On May 11 California Governor Jerry Brown released the May Revision to his proposed budget for the next fiscal year, which starts July 1. It’s a must-read for anyone who wants to understand California’s budgets.
State budgets are never perfect. That’s because states employ cash-basis budgeting, which excludes accrued but unpaid expenses. That’s how states are able to record surpluses when under generally accepted accounting principles they would record deficits. Unrecorded expenses automatically turn into unfunded liabilities that, with interest, get paid off down the road. But Brown’s document makes clear what cash-basis budgets do not: billions of dollars will be needed down the road to meet unfunded liabilities that Brown tells readers grew “by $15 billion since the January budget alone.” Then Brown adds that state revenues are highly dependent upon capital gains and that a bear market “will drop state revenues by over $20 billion annually for several years.” During his press conference he added that 25 percent of state income tax revenues are provided by just 15,000 tax filers. Those problems will persist until California reforms the “Big Three” costs consuming ever-greater shares of the budget and adopts a tax system less dependent upon capital gains. But until then, Brown’s admonition to legislators is that now is the time to save money.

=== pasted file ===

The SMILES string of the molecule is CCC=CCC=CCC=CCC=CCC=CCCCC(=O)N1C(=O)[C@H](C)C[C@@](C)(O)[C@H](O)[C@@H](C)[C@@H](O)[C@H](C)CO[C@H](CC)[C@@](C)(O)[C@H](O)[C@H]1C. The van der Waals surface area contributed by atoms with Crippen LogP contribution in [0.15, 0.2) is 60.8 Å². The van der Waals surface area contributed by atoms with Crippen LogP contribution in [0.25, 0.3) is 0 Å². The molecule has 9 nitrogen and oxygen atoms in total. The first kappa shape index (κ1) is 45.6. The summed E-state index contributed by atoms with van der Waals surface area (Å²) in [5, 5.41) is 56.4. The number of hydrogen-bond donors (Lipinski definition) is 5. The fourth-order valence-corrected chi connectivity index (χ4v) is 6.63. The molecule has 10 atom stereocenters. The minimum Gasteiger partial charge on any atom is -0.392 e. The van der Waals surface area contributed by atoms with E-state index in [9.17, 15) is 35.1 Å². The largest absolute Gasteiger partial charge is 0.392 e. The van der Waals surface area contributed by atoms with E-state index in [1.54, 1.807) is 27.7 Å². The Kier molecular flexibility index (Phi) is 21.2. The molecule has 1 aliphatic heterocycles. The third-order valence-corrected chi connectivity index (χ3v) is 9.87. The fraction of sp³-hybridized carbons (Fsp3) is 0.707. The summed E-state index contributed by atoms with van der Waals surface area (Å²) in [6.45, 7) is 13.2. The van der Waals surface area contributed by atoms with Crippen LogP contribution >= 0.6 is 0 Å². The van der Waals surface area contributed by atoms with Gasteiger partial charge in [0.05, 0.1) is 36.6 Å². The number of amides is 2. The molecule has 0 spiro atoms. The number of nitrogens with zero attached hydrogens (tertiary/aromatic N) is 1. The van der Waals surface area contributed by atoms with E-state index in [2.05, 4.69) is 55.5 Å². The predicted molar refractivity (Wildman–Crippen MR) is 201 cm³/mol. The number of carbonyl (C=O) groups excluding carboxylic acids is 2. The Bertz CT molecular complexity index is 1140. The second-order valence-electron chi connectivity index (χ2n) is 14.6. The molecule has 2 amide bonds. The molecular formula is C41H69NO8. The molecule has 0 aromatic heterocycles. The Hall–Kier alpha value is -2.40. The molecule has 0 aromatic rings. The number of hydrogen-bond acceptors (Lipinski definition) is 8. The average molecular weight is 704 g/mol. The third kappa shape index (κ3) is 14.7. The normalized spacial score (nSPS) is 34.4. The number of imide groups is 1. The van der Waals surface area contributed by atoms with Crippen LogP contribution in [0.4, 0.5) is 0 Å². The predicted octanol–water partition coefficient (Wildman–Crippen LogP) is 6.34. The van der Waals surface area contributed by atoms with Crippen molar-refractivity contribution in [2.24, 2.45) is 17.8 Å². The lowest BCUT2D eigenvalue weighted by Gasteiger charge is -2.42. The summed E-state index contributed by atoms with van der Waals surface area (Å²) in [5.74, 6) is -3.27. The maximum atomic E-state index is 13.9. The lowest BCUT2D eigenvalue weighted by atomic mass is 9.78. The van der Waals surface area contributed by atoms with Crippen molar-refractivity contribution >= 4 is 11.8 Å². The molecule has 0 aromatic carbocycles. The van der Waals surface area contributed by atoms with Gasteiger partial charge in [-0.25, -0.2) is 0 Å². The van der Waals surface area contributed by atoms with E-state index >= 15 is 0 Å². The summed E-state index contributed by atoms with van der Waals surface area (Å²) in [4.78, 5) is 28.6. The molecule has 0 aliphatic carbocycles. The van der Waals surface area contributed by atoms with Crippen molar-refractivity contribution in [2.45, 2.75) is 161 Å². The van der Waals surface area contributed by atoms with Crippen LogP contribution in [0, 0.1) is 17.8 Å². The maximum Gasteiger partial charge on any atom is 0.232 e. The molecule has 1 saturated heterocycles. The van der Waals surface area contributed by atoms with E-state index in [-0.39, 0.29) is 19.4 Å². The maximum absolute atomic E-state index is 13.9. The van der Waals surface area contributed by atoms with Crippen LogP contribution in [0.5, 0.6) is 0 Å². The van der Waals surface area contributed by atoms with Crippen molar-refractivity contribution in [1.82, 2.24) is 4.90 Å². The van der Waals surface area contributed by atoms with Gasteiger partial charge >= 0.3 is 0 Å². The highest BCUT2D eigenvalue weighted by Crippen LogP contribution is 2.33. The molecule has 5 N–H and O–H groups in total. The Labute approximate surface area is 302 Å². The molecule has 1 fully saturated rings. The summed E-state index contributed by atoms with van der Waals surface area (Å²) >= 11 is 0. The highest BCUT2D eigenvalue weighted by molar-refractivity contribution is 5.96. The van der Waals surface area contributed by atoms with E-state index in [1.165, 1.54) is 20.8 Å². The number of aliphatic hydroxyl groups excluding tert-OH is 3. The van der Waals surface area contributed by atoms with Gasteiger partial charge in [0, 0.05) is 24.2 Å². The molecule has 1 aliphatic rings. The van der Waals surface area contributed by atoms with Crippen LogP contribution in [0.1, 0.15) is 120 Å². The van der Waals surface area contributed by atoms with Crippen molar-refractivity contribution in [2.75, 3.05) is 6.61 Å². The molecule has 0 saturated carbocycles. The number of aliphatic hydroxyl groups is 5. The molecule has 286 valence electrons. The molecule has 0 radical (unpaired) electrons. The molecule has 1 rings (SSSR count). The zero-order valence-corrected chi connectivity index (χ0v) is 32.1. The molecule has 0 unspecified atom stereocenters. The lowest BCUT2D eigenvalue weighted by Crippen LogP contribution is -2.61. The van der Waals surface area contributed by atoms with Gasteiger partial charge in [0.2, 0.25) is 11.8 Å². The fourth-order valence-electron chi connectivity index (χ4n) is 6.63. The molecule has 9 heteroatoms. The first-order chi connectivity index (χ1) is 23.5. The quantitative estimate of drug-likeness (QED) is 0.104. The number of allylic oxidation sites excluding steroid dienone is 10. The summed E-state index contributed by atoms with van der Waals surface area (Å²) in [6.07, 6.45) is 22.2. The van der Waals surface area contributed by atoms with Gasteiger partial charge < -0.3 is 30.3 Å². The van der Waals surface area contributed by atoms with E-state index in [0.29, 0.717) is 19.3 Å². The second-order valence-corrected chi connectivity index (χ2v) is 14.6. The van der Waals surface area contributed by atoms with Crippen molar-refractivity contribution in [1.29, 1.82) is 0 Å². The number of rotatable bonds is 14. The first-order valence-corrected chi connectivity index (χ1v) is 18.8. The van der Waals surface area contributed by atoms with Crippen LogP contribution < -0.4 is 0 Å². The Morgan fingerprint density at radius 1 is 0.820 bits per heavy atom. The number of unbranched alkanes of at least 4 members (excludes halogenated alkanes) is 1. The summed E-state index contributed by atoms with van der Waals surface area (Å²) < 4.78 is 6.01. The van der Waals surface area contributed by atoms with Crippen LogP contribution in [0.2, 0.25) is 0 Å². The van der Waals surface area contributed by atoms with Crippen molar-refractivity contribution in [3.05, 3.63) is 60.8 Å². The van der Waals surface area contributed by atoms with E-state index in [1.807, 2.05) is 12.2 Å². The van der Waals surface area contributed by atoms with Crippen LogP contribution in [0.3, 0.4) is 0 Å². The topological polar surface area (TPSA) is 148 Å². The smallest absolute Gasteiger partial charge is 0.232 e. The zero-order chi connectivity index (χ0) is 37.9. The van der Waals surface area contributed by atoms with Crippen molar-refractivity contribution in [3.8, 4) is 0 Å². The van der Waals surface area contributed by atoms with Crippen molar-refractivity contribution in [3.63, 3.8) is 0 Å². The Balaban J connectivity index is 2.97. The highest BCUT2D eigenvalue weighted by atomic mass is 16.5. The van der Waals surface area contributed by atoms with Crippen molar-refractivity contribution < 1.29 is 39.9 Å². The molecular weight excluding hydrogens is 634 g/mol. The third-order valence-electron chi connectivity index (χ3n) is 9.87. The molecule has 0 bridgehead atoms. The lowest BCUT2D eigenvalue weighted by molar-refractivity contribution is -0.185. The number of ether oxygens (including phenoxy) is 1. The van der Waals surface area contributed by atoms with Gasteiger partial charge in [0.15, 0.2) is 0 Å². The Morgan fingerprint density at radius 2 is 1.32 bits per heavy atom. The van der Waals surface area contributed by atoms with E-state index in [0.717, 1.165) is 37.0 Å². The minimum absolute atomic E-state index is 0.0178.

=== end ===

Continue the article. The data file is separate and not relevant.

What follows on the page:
The document also contains a reminder to legislators that the state’s unemployment rate stubbornly remains above the national rate, as it has since the 1980’s. That problem is also addressable by the legislature, starting with knocking down unnecessary licensing barriers.